Friday, July 30, 2004
The Hard-Times Jar
Smothers, Ethel Footman. 2003. THE HARD-TIMES JAR. Ill. By John Holyfield. New York: Farrar, Straus and Giroux. ISBN 0374328528 [Suggested Grade Levels 1-3]
SUMMARY and ANALYSIS
Being the daughter of migrant workers isn’t easy. Emma and her family moves around a lot. And when they aren’t moving around they are always working hard picking crops to make enough money to survive. Emma knows that there is barely enough money to cover the basic needs of her family of five, much less to buy a store-bought book. But Emma still dreams of owning her own store bought book, and in the mean time she decides to make her own books from scraps of paper. Emma devises a plan to be able to afford a book, but quickly realizes with sadness that her plan will not work. Emma then feels hopeless as she wonders if she will ever be able to own her own store-bought book.
Beautifully created pictures that have the appearance of canvas paintings, along with wonderfully stylistic wording will be quick to draw anyone in to this fictional tale of a migrant family. Illustrations created by John Holyfield will really make the story come alive to readers of all ages. Amazing analogies compare scarcity of money to "hen’s teeth" and describe “string beans that hung like long green fingers.” This is a fantastic book that reminds it’s readers to appreciate the blessing of the simple things. Smothers has produced an eye-opening book into a way of life with which many many readers may not be familiar.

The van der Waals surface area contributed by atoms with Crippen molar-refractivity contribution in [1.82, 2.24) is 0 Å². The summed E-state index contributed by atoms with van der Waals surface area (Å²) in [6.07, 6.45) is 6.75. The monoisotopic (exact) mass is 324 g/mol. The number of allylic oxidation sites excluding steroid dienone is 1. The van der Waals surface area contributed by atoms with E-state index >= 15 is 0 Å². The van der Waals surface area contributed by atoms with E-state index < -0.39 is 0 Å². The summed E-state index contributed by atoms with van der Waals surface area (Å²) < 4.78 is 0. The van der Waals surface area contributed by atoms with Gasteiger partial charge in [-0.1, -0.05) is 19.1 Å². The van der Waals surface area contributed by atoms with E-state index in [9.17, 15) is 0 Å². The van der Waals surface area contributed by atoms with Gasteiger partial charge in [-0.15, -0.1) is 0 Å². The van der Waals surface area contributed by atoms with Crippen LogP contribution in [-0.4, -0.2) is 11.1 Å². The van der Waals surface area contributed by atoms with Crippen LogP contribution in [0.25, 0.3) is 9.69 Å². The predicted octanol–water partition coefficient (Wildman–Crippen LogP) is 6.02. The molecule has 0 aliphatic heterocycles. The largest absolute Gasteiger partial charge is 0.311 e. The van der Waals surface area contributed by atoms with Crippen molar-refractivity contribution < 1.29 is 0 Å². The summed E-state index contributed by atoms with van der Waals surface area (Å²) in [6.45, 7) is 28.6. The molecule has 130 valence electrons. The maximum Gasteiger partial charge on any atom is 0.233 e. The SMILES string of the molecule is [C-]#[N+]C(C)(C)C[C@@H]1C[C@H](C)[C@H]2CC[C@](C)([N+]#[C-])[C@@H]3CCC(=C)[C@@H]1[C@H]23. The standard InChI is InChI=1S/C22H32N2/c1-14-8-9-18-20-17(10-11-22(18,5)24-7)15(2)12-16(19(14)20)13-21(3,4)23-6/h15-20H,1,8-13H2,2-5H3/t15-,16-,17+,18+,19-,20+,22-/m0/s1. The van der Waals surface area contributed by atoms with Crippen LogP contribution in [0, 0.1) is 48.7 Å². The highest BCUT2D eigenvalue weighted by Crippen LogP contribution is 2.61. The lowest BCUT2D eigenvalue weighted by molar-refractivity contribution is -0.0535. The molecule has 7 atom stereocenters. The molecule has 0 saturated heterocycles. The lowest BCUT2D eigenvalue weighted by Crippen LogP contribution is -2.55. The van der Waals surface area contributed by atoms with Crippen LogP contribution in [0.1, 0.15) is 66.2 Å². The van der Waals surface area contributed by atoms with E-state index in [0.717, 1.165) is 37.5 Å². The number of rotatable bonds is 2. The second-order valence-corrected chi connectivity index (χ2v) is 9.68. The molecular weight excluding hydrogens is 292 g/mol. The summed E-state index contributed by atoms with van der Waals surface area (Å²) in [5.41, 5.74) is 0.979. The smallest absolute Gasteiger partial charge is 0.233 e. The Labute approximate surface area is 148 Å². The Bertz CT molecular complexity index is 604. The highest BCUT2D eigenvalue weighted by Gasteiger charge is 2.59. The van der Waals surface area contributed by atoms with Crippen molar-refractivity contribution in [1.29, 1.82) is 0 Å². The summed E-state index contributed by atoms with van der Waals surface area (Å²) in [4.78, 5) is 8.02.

This book would be a great discussion starter about what people know about migrant workers as a tool in a in a social studies unit about migrant workers. This could also be an exercise in creative writing. After reading this book the children could create their own books using paper bags for paper and other remnants and write about what life would be like as migrant worker.
Use this in an English lesson and do an exercise with children picking out and discussing all the analogies they can find such as “Scarcer than hen’s teeth,” “Rusty red pennies. Thin dimes. And … a fat quarter.” And “String beans hung like long green fingers.”
Other stories about using the imagination to change the surroundings:
Gray, Libba Moore. MY MAMA HAD A DANCING HEART. ISBN 0531071421
Rylant, Cynthia. THE OLD WOMAN WHO NAMED THINGS. ISBN 0152021027
Other books by Smothers that could be compared to this one:
AUNTEE EDNA. ISBN 0802851541
By Kristi Mays